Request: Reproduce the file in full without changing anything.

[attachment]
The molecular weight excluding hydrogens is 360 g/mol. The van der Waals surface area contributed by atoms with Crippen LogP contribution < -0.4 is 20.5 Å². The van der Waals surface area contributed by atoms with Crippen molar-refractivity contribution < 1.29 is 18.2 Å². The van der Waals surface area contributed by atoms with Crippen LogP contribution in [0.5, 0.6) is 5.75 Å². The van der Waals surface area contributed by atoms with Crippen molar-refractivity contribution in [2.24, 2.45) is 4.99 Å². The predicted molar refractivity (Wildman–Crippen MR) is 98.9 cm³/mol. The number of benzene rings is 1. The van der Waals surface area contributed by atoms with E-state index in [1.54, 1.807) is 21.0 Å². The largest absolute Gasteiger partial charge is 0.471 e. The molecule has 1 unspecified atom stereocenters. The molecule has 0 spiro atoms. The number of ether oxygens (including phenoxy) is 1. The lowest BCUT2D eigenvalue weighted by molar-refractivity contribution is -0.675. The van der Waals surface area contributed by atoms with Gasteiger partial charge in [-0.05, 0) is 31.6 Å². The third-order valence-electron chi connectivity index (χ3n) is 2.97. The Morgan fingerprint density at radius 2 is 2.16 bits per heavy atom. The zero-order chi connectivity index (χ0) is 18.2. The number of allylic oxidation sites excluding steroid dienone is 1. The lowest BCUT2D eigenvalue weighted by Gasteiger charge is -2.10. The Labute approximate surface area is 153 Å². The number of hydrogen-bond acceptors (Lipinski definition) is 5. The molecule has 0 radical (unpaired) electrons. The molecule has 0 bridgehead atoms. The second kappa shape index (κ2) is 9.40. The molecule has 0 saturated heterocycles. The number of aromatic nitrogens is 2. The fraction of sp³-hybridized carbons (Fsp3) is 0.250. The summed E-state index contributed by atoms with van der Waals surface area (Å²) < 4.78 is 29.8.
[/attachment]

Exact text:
The molecular weight excluding hydrogens is 360 g/mol. The van der Waals surface area contributed by atoms with Crippen LogP contribution < -0.4 is 20.5 Å². The van der Waals surface area contributed by atoms with Crippen molar-refractivity contribution < 1.29 is 18.2 Å². The van der Waals surface area contributed by atoms with Crippen LogP contribution in [0.5, 0.6) is 5.75 Å². The van der Waals surface area contributed by atoms with Crippen molar-refractivity contribution in [2.24, 2.45) is 4.99 Å². The predicted molar refractivity (Wildman–Crippen MR) is 98.9 cm³/mol. The number of benzene rings is 1. The van der Waals surface area contributed by atoms with E-state index in [1.54, 1.807) is 21.0 Å². The largest absolute Gasteiger partial charge is 0.471 e. The molecule has 1 unspecified atom stereocenters. The molecule has 0 spiro atoms. The number of ether oxygens (including phenoxy) is 1. The lowest BCUT2D eigenvalue weighted by molar-refractivity contribution is -0.675. The van der Waals surface area contributed by atoms with Gasteiger partial charge in [-0.05, 0) is 31.6 Å². The third-order valence-electron chi connectivity index (χ3n) is 2.97. The Morgan fingerprint density at radius 2 is 2.16 bits per heavy atom. The zero-order chi connectivity index (χ0) is 18.2. The number of allylic oxidation sites excluding steroid dienone is 1. The lowest BCUT2D eigenvalue weighted by Gasteiger charge is -2.10. The Labute approximate surface area is 153 Å². The number of hydrogen-bond acceptors (Lipinski definition) is 5. The molecule has 0 radical (unpaired) electrons. The molecule has 0 bridgehead atoms. The second kappa shape index (κ2) is 9.40. The molecule has 0 saturated heterocycles. The number of aromatic nitrogens is 2. The fraction of sp³-hybridized carbons (Fsp3) is 0.250. The summed E-state index contributed by atoms with van der Waals surface area (Å²) < 4.78 is 29.8.